The Panama Papers a lawyer and Dominica’s missing millions

The Panama Papers a lawyer and Dominica’s missing millions

By TDN Wire Staff
May 16, 2016 1:58 P.M

stephen isidore
Offshore attorney Stephen Isidore.
Roseau, Dominica (TDN) For several years now Stephen Isidore has been one of the key architects of Dominica’s offshore sector involved heavily in the registration of shell companies, which allow their formation in the protected enclaves of the Caribbean offshore tax havens.

From the confines of his home within the majestic walls of a mansion dwarfing the local village health center Isidore succeeded in registering over 25 Companies with the Firm Mossack Fonseca, which is at the heart of the Panama Papers. Some with obscure names like SPL Trading Limited, ALU Business Corp and CGI Worldwide Ltd.

In addition to listing ‘Bearer” as shareholders of his newly formed companies Isidore also turned to a man who has since died, a former office attendant in his law firm, and a former fellow teller at a bank where he worked previously to list as shareholders and beneficiaries.

The mother of the former office attendant immediately took to the local media to protest her son’s innocence claiming that he neither consented to nor was he aware of being listed as a beneficiary to LPR Capital Ltd registered in the Seychelles in 2000. He was also blissfully unaware that he had resigned as an agent for MSF Advertising in 2012. The company was registered in the British Virgin Islands since 1999.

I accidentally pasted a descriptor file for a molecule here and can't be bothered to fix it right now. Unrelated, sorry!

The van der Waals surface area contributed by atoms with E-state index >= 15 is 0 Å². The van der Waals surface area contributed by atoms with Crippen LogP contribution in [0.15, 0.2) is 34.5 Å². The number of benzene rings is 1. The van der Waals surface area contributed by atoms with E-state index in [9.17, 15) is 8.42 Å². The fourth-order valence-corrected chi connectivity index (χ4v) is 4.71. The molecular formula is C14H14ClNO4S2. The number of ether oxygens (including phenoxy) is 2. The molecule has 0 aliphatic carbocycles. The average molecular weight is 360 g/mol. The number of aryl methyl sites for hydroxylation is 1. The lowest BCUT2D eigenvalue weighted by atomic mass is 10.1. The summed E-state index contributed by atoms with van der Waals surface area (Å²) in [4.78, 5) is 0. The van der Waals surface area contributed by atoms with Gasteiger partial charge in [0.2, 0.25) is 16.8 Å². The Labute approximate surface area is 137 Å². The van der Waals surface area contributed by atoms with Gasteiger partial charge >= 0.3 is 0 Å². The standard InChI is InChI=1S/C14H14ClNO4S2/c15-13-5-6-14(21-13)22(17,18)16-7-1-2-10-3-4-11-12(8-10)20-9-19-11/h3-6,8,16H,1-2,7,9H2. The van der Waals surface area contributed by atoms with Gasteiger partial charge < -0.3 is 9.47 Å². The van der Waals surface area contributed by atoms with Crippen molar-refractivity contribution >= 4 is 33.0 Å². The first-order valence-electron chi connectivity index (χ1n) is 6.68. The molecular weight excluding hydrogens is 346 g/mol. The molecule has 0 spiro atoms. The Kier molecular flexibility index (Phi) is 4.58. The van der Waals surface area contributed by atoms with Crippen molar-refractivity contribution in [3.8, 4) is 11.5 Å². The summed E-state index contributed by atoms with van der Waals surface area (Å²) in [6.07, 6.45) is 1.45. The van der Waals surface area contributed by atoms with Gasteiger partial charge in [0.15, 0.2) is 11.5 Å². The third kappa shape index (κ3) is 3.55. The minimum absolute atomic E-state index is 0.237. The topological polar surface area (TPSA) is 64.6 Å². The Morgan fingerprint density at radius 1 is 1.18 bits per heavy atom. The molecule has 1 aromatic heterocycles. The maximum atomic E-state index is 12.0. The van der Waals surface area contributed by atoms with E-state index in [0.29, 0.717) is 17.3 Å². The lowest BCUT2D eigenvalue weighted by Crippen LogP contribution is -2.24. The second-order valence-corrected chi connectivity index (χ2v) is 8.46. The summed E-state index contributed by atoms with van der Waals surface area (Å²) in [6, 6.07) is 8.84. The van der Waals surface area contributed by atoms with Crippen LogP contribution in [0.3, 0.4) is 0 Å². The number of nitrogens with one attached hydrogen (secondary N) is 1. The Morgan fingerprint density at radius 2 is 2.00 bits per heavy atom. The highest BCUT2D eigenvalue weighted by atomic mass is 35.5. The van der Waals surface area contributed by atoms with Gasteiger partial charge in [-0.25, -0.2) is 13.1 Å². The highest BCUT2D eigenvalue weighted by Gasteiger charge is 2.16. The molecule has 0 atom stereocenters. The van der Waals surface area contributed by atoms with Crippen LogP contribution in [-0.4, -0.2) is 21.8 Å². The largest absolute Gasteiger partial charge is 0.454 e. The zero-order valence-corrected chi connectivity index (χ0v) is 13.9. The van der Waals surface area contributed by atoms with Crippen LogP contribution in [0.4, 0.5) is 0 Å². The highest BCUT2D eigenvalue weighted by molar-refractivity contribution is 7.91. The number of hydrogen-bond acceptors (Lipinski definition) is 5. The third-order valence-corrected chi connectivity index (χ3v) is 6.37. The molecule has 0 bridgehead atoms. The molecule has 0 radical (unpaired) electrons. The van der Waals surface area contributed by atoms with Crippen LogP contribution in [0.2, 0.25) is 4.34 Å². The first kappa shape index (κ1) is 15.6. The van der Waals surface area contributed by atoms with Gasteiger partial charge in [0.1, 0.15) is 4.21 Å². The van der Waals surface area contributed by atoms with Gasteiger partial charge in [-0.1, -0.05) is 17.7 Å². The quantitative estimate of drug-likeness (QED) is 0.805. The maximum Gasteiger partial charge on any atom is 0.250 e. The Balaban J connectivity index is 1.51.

To compound matters the address listed on the Mossack Fonseca documents corresponded to a street address in Roseau where his unsuspecting mother operates a small food shop.

Isidore is no stranger to controversy. On November 19, 2010 he was famously taken to court by his former mentor and law partner Glenworth (GON) Emanuel on 42 criminal counts involving the handling of EC $2.6 million (US $ 1.0 million) through their law firm on behalf of prime minister Roosevelt Skerrit.

The charges also included fraud, theft, falsification of accounts, criminal breach of trust, misrepresentation, and obtaining money by deception to the tune of EC $ 7 million (US $ 2.6 million). From the beginning the case was filled with political intrigue and Police non-action.